Whose Voice?


1/17/20221 min read

Legalism and authoritarianism advocates have an irresistible urge to distort and bend the truth. A bendable truth of the Scriptures comes by way of the example of the Good Shepherd's voice. Whose voice is this?

"When he has brought out all his own, he goes before them, and the sheep follow him, for they know his voice" (John 10:4). Most practicing Christians have heard this verse and the context of Jesus' teaching. There is little doubt who the Shepherd is being spoken of. Jesus even spells it out for us, "I am the good shepherd..." verse 14.

An interesting example of false teaching is the authoritarian pastor that believes his voice is the one for the sheep to recognize. "I'm your shepherd, you need to heed and recognize my voice." (loose quotation). Nowhere does the New Testament affirm this idea. Nowhere is it stated that a congregant should be placing the man above the Lord. This borders on a Messiah Complex and is really meant to bind this person to the one in charge. It is bad enough the Scripture is bent to fit the need of one, but it is particularly egregious in the manipulative control it is meant to yield.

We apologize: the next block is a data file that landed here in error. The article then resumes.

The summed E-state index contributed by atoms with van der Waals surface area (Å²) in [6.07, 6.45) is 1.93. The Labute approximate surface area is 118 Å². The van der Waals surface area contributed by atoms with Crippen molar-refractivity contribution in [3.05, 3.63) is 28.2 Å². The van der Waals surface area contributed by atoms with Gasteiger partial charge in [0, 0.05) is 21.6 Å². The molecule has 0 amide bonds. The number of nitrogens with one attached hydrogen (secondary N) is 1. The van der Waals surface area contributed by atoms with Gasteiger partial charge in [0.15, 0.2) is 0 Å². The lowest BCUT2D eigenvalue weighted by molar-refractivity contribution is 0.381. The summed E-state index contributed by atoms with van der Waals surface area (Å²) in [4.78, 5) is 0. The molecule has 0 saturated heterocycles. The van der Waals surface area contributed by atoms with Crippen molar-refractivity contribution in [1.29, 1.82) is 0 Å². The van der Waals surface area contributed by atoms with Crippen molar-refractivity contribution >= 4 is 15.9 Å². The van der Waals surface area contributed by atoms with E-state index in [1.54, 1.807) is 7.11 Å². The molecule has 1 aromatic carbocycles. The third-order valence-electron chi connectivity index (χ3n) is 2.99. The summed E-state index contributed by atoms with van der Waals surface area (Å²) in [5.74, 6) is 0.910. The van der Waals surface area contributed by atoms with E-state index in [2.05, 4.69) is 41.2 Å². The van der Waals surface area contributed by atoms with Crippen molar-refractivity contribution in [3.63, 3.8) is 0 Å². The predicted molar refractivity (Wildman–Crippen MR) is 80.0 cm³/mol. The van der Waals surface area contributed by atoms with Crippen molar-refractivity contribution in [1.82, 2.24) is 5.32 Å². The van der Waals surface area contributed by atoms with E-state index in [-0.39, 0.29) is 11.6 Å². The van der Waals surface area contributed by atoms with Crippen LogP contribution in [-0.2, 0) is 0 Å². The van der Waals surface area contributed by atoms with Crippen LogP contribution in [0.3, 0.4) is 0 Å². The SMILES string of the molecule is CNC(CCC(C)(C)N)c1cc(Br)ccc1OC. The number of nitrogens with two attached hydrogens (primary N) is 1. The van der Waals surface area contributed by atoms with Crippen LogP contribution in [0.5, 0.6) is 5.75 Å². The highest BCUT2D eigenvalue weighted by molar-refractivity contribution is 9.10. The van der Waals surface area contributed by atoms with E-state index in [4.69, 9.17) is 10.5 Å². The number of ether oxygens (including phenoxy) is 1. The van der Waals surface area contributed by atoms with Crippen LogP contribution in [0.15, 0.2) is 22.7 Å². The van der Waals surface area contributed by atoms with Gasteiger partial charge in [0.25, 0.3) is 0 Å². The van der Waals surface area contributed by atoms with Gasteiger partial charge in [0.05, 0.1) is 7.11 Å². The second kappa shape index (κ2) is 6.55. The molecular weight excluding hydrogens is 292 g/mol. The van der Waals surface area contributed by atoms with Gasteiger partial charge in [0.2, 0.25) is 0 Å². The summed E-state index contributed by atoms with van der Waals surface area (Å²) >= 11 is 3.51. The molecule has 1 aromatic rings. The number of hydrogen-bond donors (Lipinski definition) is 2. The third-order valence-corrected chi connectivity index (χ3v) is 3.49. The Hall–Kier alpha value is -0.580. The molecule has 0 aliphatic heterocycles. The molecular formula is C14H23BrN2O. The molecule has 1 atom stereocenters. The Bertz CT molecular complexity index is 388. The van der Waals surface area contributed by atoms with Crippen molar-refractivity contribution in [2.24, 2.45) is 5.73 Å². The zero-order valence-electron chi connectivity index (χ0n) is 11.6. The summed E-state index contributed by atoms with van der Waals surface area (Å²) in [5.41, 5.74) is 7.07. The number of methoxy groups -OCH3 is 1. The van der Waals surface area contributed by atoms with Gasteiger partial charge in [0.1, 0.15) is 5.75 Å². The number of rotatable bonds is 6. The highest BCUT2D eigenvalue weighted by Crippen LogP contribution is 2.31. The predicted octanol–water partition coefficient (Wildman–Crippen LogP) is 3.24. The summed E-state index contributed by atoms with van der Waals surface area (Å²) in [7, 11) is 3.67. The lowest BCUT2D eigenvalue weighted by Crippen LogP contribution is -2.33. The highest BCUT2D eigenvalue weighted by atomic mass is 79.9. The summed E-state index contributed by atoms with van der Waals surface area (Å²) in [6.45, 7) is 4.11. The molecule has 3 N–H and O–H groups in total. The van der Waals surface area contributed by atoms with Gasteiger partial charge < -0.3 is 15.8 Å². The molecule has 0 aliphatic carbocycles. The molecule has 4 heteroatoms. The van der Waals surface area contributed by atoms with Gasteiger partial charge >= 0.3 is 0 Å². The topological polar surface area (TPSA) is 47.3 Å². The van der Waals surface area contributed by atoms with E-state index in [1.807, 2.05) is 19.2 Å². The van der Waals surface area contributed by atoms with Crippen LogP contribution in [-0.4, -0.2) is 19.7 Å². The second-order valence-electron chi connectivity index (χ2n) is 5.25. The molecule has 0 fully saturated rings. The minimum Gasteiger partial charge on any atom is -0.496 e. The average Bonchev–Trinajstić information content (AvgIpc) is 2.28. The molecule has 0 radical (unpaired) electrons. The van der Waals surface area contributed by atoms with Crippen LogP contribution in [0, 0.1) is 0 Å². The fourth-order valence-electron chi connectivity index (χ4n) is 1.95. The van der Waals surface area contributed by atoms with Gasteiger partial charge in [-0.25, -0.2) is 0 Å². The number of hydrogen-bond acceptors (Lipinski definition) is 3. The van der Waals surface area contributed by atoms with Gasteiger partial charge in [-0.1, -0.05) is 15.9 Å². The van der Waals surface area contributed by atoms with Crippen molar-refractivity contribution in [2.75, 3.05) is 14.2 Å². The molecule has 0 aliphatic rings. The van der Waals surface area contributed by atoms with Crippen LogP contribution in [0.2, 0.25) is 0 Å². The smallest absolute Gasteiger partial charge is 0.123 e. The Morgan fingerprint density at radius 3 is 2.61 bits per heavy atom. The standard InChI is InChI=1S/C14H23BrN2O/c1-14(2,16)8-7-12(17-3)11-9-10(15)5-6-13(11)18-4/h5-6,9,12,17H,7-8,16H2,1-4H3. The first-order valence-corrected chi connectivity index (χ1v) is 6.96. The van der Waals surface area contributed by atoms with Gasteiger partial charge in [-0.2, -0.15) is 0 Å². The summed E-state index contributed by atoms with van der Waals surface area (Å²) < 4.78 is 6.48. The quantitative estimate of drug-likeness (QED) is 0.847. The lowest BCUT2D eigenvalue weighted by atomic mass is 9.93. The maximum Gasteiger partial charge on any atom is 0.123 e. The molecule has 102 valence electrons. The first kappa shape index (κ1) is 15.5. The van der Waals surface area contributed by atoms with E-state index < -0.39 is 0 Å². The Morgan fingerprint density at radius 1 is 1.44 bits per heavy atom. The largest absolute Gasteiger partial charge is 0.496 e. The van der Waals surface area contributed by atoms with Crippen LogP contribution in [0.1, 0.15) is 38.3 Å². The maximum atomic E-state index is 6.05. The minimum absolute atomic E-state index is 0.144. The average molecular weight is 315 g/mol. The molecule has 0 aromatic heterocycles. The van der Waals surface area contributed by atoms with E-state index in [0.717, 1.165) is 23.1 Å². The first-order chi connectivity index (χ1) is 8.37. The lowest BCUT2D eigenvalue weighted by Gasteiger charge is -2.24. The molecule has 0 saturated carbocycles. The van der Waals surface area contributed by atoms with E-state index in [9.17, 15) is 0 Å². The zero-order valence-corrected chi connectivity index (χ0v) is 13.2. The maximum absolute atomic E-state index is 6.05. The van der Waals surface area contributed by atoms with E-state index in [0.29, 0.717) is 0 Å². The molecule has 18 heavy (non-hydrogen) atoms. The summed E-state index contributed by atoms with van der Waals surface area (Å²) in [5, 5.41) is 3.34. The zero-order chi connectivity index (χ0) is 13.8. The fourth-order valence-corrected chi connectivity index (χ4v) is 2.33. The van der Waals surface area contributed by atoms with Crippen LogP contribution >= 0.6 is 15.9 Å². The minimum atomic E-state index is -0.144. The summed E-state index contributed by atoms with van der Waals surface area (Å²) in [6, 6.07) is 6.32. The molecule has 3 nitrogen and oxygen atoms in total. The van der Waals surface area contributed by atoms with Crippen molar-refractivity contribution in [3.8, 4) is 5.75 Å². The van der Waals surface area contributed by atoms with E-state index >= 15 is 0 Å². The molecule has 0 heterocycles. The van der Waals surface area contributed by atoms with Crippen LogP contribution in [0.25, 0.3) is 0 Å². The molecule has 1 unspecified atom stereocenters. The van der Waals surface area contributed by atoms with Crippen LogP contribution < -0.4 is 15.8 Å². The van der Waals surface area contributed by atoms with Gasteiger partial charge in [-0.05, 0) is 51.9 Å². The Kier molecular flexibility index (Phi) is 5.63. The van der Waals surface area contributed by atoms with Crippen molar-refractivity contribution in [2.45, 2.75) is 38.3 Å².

When the 'under-shepherds' use these tactics to manipulate and control people it's time for those in their congregations to wake up. Rather than continue to defend the man, they need to confront him. If they don't want to confront (which is understandable) they need to leave. When these distortions are this far out of bounds it's time for them to step down, or be thrown out.

"[S]hepherd the flock of God that is among you, exercising oversight, not under compulsion, but willingly, as God would have you; not for shameful gain, but eagerly; not domineering over those in your charge, but being examples to the flock" (1 Peter 5:2-3).